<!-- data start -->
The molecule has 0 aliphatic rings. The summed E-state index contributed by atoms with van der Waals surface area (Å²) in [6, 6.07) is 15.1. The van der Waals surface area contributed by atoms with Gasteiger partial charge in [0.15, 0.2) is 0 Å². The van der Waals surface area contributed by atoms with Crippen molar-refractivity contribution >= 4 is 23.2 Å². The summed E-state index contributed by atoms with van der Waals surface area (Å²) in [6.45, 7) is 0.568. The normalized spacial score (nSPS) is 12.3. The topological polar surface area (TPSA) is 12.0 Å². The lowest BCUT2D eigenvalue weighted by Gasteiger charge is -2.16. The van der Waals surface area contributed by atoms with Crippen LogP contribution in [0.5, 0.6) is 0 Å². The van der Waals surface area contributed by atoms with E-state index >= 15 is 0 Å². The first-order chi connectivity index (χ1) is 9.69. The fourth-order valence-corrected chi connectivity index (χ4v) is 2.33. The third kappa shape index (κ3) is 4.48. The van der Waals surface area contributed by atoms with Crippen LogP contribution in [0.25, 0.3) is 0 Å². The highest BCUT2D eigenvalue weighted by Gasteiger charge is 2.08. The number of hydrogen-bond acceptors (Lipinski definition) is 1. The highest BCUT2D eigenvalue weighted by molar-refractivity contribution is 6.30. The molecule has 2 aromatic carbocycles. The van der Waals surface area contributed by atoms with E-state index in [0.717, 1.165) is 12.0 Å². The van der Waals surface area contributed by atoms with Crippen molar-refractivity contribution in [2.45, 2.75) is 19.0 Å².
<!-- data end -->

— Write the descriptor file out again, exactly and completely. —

The molecule has 0 aliphatic rings. The summed E-state index contributed by atoms with van der Waals surface area (Å²) in [6, 6.07) is 15.1. The van der Waals surface area contributed by atoms with Gasteiger partial charge in [0.15, 0.2) is 0 Å². The van der Waals surface area contributed by atoms with Crippen molar-refractivity contribution >= 4 is 23.2 Å². The summed E-state index contributed by atoms with van der Waals surface area (Å²) in [6.45, 7) is 0.568. The normalized spacial score (nSPS) is 12.3. The topological polar surface area (TPSA) is 12.0 Å². The lowest BCUT2D eigenvalue weighted by Gasteiger charge is -2.16. The van der Waals surface area contributed by atoms with Crippen LogP contribution in [0.5, 0.6) is 0 Å². The van der Waals surface area contributed by atoms with E-state index >= 15 is 0 Å². The first-order chi connectivity index (χ1) is 9.69. The fourth-order valence-corrected chi connectivity index (χ4v) is 2.33. The third kappa shape index (κ3) is 4.48. The van der Waals surface area contributed by atoms with Crippen LogP contribution in [0.25, 0.3) is 0 Å². The highest BCUT2D eigenvalue weighted by Gasteiger charge is 2.08. The number of hydrogen-bond acceptors (Lipinski definition) is 1. The highest BCUT2D eigenvalue weighted by molar-refractivity contribution is 6.30. The molecule has 2 aromatic carbocycles. The van der Waals surface area contributed by atoms with E-state index in [0.717, 1.165) is 12.0 Å². The van der Waals surface area contributed by atoms with Crippen molar-refractivity contribution in [2.45, 2.75) is 19.0 Å².